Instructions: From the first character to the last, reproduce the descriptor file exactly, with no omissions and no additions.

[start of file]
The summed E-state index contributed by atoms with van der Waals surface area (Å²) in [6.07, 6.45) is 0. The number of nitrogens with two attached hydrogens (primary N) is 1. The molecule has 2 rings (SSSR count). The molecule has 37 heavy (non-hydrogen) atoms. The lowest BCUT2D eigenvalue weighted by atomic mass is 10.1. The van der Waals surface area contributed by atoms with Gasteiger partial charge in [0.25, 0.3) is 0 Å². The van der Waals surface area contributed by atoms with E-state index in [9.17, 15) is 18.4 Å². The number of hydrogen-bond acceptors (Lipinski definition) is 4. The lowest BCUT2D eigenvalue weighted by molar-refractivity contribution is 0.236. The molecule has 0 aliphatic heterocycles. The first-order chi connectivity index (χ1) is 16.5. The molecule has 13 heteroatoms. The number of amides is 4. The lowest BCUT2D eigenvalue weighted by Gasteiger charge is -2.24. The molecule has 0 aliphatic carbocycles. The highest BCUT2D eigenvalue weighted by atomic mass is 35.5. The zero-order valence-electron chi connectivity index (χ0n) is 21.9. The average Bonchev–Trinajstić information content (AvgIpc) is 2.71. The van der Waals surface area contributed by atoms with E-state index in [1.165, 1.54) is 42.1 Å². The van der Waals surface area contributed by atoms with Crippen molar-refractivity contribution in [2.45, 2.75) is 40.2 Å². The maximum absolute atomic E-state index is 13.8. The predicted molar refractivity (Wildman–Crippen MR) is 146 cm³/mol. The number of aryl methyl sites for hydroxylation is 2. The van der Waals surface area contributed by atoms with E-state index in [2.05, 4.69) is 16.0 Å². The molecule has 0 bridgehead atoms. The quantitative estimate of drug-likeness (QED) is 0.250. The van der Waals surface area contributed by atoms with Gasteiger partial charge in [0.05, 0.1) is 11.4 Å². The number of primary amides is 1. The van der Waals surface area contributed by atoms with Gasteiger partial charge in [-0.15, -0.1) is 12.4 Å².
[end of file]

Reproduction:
The summed E-state index contributed by atoms with van der Waals surface area (Å²) in [6.07, 6.45) is 0. The number of nitrogens with two attached hydrogens (primary N) is 1. The molecule has 2 rings (SSSR count). The molecule has 37 heavy (non-hydrogen) atoms. The lowest BCUT2D eigenvalue weighted by atomic mass is 10.1. The van der Waals surface area contributed by atoms with Gasteiger partial charge in [0.25, 0.3) is 0 Å². The van der Waals surface area contributed by atoms with E-state index in [9.17, 15) is 18.4 Å². The number of hydrogen-bond acceptors (Lipinski definition) is 4. The lowest BCUT2D eigenvalue weighted by molar-refractivity contribution is 0.236. The molecule has 0 aliphatic heterocycles. The first-order chi connectivity index (χ1) is 16.5. The molecule has 13 heteroatoms. The number of amides is 4. The lowest BCUT2D eigenvalue weighted by Gasteiger charge is -2.24. The molecule has 0 aliphatic carbocycles. The highest BCUT2D eigenvalue weighted by atomic mass is 35.5. The zero-order valence-electron chi connectivity index (χ0n) is 21.9. The average Bonchev–Trinajstić information content (AvgIpc) is 2.71. The van der Waals surface area contributed by atoms with E-state index in [1.165, 1.54) is 42.1 Å². The van der Waals surface area contributed by atoms with Crippen molar-refractivity contribution in [2.45, 2.75) is 40.2 Å². The maximum absolute atomic E-state index is 13.8. The predicted molar refractivity (Wildman–Crippen MR) is 146 cm³/mol. The number of aryl methyl sites for hydroxylation is 2. The van der Waals surface area contributed by atoms with E-state index in [2.05, 4.69) is 16.0 Å². The molecule has 0 bridgehead atoms. The quantitative estimate of drug-likeness (QED) is 0.250. The van der Waals surface area contributed by atoms with Gasteiger partial charge in [0.05, 0.1) is 11.4 Å². The number of primary amides is 1. The van der Waals surface area contributed by atoms with Gasteiger partial charge in [-0.15, -0.1) is 12.4 Å².